2) Serviceability is either great or contornonist in nature. I'll find out today when I tune up my cousin's 1993 Taurus later on this morning (9 a.m.) Lol

3) Crazy part numbering system. I feel like I'm calling out battleship coordinates to the dealer when calling for a part #.

Joe: "Yes, that's Edward (E) 6 Alpha (A), Zebra (Z), 8-6-2-0 Apple (A)"

Dealer: "So you need an E6FZ-8620A?"

Joe: (Banging his head on the desk). "That's E6AZ-8620A!!!" Dang Ford part # system. Worse now with these world #s. XF2Z, YF1Z, ugggh!!! Lol.

GM dealer: Joe: "Give me a 16037778"
Dealer: "16037778 it is".

Done .

4) The old "letter in the mail game" for recalls. I have known a few people with affected recalled cars that have never gotten this supposed letter. When they called about a problem (either by talking to me or finding out on their own), the campaign had expired already. We'll see how Ford complies with my cousin's other Taurus. There's an 85 step flush and fill procedure on his 1996 Taurus 3.0 SOHC. Ford even states it's recalled and the water pump is part of the deal. Knuckles posted it for someone a few days ago. My cousin has owned the car for about 4 or 5 years. No letter .

5) Lackluster product compared to many other offerings: I often wonder why GM is still the #1 carmaker if everyone else is so "great" .

That's the short version and my .02.

I'd like to hear from Fordtech on this one. Lol.

 
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07-07-02, 02:42 PM   #7  
Joe_F
Did the terrible Taurus tuneup. Lol

Not too bad. My cousin claims the car hasn't run that good since he bought it

Plugs, cap, rotor, wires, air filter, gas filter, and PCV. Price $36 bucks cash.

Cousin's face when the test drive revealed the car didn't skip or miss anymore: Priceless

 
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07-09-02, 05:57 AM   #8  
Pray for me, joe; I get to do battle with the check engine light on my sister's Windstar this weekend (has my favorite FoMoCo engine in it, of course). Fortunately she's already gone by AutoZone at my suggestion and got the code read to an EGR problem. Hoping a little quick troubleshooting will point to the cuplrit. She's also had an ABS light for quite a while, but I'm not sure I want to dive into that one.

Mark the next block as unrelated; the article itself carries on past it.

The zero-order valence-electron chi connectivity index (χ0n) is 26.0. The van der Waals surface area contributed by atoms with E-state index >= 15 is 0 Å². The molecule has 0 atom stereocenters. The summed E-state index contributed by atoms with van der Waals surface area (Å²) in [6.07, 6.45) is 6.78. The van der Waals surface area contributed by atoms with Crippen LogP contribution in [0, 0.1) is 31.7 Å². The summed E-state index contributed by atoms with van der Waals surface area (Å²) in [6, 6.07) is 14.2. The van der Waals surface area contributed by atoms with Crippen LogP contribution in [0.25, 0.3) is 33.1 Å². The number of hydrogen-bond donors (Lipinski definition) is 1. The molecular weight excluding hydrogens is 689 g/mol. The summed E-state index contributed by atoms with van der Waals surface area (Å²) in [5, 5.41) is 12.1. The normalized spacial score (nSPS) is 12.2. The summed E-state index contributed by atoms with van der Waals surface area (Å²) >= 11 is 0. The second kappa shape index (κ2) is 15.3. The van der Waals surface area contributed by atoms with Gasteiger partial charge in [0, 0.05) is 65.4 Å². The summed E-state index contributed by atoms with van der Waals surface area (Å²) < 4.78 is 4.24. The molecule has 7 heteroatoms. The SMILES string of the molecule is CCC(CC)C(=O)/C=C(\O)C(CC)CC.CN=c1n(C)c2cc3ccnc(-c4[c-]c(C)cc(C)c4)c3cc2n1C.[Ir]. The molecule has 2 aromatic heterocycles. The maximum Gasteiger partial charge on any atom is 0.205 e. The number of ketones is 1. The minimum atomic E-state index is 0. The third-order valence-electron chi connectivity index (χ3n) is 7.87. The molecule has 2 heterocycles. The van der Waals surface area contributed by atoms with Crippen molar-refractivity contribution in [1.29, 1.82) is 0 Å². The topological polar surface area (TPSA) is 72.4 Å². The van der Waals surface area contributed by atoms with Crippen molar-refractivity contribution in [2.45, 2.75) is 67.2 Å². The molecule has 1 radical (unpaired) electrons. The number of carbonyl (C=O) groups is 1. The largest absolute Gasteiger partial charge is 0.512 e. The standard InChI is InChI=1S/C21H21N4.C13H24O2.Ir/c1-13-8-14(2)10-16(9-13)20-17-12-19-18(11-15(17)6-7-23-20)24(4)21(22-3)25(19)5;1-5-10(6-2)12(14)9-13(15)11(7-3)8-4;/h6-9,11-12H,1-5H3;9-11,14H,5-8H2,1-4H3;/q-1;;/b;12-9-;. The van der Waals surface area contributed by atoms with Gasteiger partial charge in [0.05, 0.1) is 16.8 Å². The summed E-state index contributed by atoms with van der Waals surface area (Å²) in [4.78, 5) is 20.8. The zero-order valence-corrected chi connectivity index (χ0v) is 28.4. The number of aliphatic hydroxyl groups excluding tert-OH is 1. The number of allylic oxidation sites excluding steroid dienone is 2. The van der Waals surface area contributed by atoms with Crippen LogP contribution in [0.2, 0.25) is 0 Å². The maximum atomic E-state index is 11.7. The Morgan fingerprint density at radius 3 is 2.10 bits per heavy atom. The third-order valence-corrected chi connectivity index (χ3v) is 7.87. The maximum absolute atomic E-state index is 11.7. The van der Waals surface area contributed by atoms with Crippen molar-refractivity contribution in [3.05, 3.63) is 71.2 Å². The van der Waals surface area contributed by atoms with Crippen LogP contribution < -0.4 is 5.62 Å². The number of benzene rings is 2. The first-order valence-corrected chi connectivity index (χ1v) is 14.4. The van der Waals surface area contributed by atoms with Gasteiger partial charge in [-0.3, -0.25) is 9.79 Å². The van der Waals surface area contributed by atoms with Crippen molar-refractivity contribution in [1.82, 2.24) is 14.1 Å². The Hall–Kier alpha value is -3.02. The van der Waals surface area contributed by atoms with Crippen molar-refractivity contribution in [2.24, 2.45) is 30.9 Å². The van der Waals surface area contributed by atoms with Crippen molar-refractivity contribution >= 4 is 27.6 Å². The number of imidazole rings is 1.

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07-09-02, 06:53 AM   #9  
Joe_F
Would suggest you get your own scanner (or access to one).

Change the EGR valve and install the gasket with the integral screen built in if available for this application. Clean out the EGR ports of carbon (the likely cause of the light).

Use the scanner to reset the codes and see what you have. The ABS problem is likely a wheel sensor.

Check alldata.com too for known problems.

Good luck and let us know.

 
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07-09-02, 07:02 AM   #10  
Thanks, Joe; have access to scanner and alldata, plus someone who's good at using both. Already eyeballed the valve location on a previous visit and it doesn't look too bad (wish it was a car and not a van, tho, lol).

Haven't mentioned the abs to my tech expert; not really planning on messing with it this time. Is there a technique for narrowing down which wheel sensor?

 
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07-09-02, 09:09 AM   #11  
Joe_F
Start by scanning the ABS system for codes so you know what you're up against. I would gather depending on the scanner it can tell you where in the system the fault lies and which sensor (If it is a bad one) is at fault.